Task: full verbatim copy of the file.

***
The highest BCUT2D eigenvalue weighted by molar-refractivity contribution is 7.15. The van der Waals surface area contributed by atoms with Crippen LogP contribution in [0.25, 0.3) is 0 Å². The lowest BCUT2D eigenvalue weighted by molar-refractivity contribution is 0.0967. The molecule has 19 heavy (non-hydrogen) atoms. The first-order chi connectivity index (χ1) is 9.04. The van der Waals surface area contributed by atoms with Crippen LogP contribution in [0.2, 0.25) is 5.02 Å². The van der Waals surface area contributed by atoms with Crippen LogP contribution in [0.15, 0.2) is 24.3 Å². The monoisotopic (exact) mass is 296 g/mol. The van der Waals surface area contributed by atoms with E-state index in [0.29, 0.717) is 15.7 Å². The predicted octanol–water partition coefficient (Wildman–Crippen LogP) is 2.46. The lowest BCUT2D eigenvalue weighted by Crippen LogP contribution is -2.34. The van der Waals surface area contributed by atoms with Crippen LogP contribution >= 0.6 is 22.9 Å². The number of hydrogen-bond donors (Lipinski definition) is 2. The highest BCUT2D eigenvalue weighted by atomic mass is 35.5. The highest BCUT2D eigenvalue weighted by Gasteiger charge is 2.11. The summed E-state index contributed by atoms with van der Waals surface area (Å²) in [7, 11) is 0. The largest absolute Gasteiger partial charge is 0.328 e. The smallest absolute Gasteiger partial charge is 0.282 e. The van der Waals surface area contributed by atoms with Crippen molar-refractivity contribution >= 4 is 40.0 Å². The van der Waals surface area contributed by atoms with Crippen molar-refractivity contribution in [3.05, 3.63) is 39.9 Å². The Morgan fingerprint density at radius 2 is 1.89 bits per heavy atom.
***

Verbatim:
The highest BCUT2D eigenvalue weighted by molar-refractivity contribution is 7.15. The van der Waals surface area contributed by atoms with Crippen LogP contribution in [0.25, 0.3) is 0 Å². The lowest BCUT2D eigenvalue weighted by molar-refractivity contribution is 0.0967. The molecule has 19 heavy (non-hydrogen) atoms. The first-order chi connectivity index (χ1) is 9.04. The van der Waals surface area contributed by atoms with Crippen LogP contribution in [0.2, 0.25) is 5.02 Å². The van der Waals surface area contributed by atoms with Crippen LogP contribution in [0.15, 0.2) is 24.3 Å². The monoisotopic (exact) mass is 296 g/mol. The van der Waals surface area contributed by atoms with E-state index in [0.29, 0.717) is 15.7 Å². The predicted octanol–water partition coefficient (Wildman–Crippen LogP) is 2.46. The lowest BCUT2D eigenvalue weighted by Crippen LogP contribution is -2.34. The van der Waals surface area contributed by atoms with Crippen LogP contribution >= 0.6 is 22.9 Å². The number of hydrogen-bond donors (Lipinski definition) is 2. The highest BCUT2D eigenvalue weighted by atomic mass is 35.5. The highest BCUT2D eigenvalue weighted by Gasteiger charge is 2.11. The summed E-state index contributed by atoms with van der Waals surface area (Å²) in [7, 11) is 0. The largest absolute Gasteiger partial charge is 0.328 e. The smallest absolute Gasteiger partial charge is 0.282 e. The van der Waals surface area contributed by atoms with Crippen molar-refractivity contribution >= 4 is 40.0 Å². The van der Waals surface area contributed by atoms with Crippen molar-refractivity contribution in [3.05, 3.63) is 39.9 Å². The Morgan fingerprint density at radius 2 is 1.89 bits per heavy atom.